http://travisgoodspeed.blogspot.be/2013/07/hillbilly-tracking-of-low-earth-orbit.html

Neuroscience: Idle minds

nature, neuroscience, resting state, doing nothing, unconscious, mind

Resting-state activity is important, if the amount of energy devoted to it is any indication. Blood flow to the brain during rest is typically just 5–10% lower than during task-based experiments1. And studying the brain at rest should help to show how the active brain works. Research on resting-state networks is helping to map the brain’s intrinsic connections by showing, for example, which areas of the brain prefer to talk to which other areas, and how those patterns might differ in disease.

http://www.nature.com/news/neuroscience-idle-minds–1.11440

Chinese Cuisine Patterns Revealed By Food Network Analysis

food, cuisine, regionality, locality, flavour, open sauces

Regional cuisines often differ substantially in their cooking methods, their food preparation and above all their ingredients. But they can also be closely related. So here’s an interesting question: what factors determine the links between regional cuisines?

http://www.technologyreview.com/view/517401/food-network-analysis-reveals-patterns-behind-chinese-regional-cuisines/

Geography and similarity of regional cuisines in China

food, china, cuisine, food network, data analysis

Food occupies a central position in every culture and it is therefore of great interest to understand the evolution of food culture. The advent of the World Wide Web and online recipe repositories has begun to provide unprecedented opportunities for data-driven, quantitative study of food culture. Here we harness an online database documenting recipes from various Chinese regional cuisines and investigate the similarity of regional cuisines in terms of geography and climate. We found that the geographical proximity, rather than climate proximity is a crucial factor that determines the similarity of regional cuisines. We develop a model of regional cuisine evolution that provides helpful clues to understand the evolution of cuisines and cultures.

http://arxiv.org/abs/1307.3185

Flavor network and the principles of food pairing

network analysis, food pairing, flavour pairing, food, cuisine, open sauces, research

The cultural diversity of culinary practice, as illustrated by the variety of regional cuisines, raises the question of whether there are any general patterns that determine the ingredient combinations used in food today or principles that transcend individual tastes and recipes. We introduce a flavor network that captures the flavor compounds shared by culinary ingredients. Western cuisines show a tendency to use ingredient pairs that share many flavor compounds, supporting the so-called food pairing hypothesis. By contrast, East Asian cuisines tend to avoid compound sharing ingredients. Given the increasing availability of information on food preparation, our data-driven investigation opens new avenues towards a systematic understanding of culinary practice.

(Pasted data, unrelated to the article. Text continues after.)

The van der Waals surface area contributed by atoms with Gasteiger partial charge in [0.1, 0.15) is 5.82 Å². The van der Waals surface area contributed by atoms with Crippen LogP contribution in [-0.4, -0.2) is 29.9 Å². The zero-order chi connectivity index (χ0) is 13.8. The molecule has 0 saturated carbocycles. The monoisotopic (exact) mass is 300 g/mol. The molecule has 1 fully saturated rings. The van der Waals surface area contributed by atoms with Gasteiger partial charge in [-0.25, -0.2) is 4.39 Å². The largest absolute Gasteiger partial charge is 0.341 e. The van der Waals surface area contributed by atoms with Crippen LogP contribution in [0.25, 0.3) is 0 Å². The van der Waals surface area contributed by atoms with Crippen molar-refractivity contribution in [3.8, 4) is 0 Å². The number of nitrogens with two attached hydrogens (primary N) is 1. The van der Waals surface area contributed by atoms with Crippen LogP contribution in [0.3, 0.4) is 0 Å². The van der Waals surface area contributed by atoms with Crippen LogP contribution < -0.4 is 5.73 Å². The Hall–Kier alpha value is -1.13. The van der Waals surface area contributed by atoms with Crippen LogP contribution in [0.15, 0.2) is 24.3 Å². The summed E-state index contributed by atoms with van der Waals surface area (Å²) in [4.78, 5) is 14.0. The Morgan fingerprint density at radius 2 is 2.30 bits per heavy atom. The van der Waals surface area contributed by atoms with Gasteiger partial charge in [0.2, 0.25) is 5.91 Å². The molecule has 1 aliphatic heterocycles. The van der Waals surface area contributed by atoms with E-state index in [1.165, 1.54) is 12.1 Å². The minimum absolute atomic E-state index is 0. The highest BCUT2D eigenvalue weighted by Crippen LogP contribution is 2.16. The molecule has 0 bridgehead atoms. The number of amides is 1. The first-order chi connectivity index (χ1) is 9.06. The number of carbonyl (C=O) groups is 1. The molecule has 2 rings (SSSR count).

http://arxiv.org/abs/1111.6074

The Vitamin Myth: Why We Think We Need Supplements

heath, food, supliments, Linus Pauling, vitamins, cancer, flu, science

Seven previous studies had already shown that vitamins increased the risk of cancer and heart disease and shortened lives. Still, in 2012, more than half of all Americans took some form of vitamin supplements. What few people realize, however, is that their fascination with vitamins can be traced back to one man. A man who was so spectacularly right that he won two Nobel Prizes and so spectacularly wrong that he was arguably the world’s greatest quack.

http://www.theatlantic.com/health/archive/2013/07/the-vitamin-myth-why-we-think-we-need-supplements/277947/

On the Empire of the Ants

ants, communication, language, science

Science is an exercise in curiosity about nature. It is a process. It sometimes involves complex and costly apparatus, or the resources of giant institutes. Sometimes it involves looking at ants in an ant farm, and knowing some clever math. Many people are gobsmacked by the technological gizmos used to do science. They think the giant S&M dungeons of tokomaks and synchro-cyclotrons are science. Those aren’t science; they’re tools. The end product; the insights into nature -that is what is important. Professors Ryabko and Reznikova did something a kid could understand the implications of, but no kid could actually do. The fact that they did it at all indicates they have the child-like curiosity and love for nature that is the true spirit of scientific enquiry.

https://scottlocklin.wordpress.com/2013/07/02/on-the-empire-of-the-ants/